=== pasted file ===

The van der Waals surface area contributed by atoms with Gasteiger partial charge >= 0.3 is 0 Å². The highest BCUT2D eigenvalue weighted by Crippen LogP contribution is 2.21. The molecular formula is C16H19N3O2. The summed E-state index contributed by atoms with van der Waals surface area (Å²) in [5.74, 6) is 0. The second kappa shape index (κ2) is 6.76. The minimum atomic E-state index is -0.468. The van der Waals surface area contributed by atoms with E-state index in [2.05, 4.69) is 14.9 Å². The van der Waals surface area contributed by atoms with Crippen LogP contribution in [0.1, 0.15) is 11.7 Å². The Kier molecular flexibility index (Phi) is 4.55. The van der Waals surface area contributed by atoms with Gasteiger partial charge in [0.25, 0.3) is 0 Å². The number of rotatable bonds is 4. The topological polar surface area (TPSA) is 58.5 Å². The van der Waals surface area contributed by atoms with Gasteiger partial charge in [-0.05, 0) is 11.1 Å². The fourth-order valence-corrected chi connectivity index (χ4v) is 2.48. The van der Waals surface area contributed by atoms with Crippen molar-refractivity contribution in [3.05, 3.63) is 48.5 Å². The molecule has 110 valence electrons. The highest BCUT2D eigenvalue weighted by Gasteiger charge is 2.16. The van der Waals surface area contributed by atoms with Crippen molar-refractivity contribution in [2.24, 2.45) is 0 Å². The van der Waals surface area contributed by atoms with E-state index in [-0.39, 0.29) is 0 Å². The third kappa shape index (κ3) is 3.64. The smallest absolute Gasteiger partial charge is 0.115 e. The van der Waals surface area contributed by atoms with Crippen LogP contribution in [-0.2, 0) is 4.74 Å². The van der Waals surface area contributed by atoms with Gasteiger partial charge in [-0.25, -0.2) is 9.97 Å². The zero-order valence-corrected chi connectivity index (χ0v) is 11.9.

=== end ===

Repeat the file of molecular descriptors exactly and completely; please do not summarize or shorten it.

The van der Waals surface area contributed by atoms with Gasteiger partial charge >= 0.3 is 0 Å². The highest BCUT2D eigenvalue weighted by Crippen LogP contribution is 2.21. The molecular formula is C16H19N3O2. The summed E-state index contributed by atoms with van der Waals surface area (Å²) in [5.74, 6) is 0. The second kappa shape index (κ2) is 6.76. The minimum atomic E-state index is -0.468. The van der Waals surface area contributed by atoms with E-state index in [2.05, 4.69) is 14.9 Å². The van der Waals surface area contributed by atoms with Crippen LogP contribution in [0.1, 0.15) is 11.7 Å². The Kier molecular flexibility index (Phi) is 4.55. The van der Waals surface area contributed by atoms with Gasteiger partial charge in [0.25, 0.3) is 0 Å². The number of rotatable bonds is 4. The topological polar surface area (TPSA) is 58.5 Å². The van der Waals surface area contributed by atoms with Gasteiger partial charge in [-0.05, 0) is 11.1 Å². The fourth-order valence-corrected chi connectivity index (χ4v) is 2.48. The van der Waals surface area contributed by atoms with Crippen molar-refractivity contribution in [3.05, 3.63) is 48.5 Å². The molecule has 110 valence electrons. The highest BCUT2D eigenvalue weighted by Gasteiger charge is 2.16. The van der Waals surface area contributed by atoms with Crippen molar-refractivity contribution in [2.24, 2.45) is 0 Å². The van der Waals surface area contributed by atoms with E-state index in [-0.39, 0.29) is 0 Å². The third kappa shape index (κ3) is 3.64. The smallest absolute Gasteiger partial charge is 0.115 e. The van der Waals surface area contributed by atoms with Crippen LogP contribution in [-0.2, 0) is 4.74 Å². The van der Waals surface area contributed by atoms with Gasteiger partial charge in [-0.25, -0.2) is 9.97 Å². The zero-order valence-corrected chi connectivity index (χ0v) is 11.9.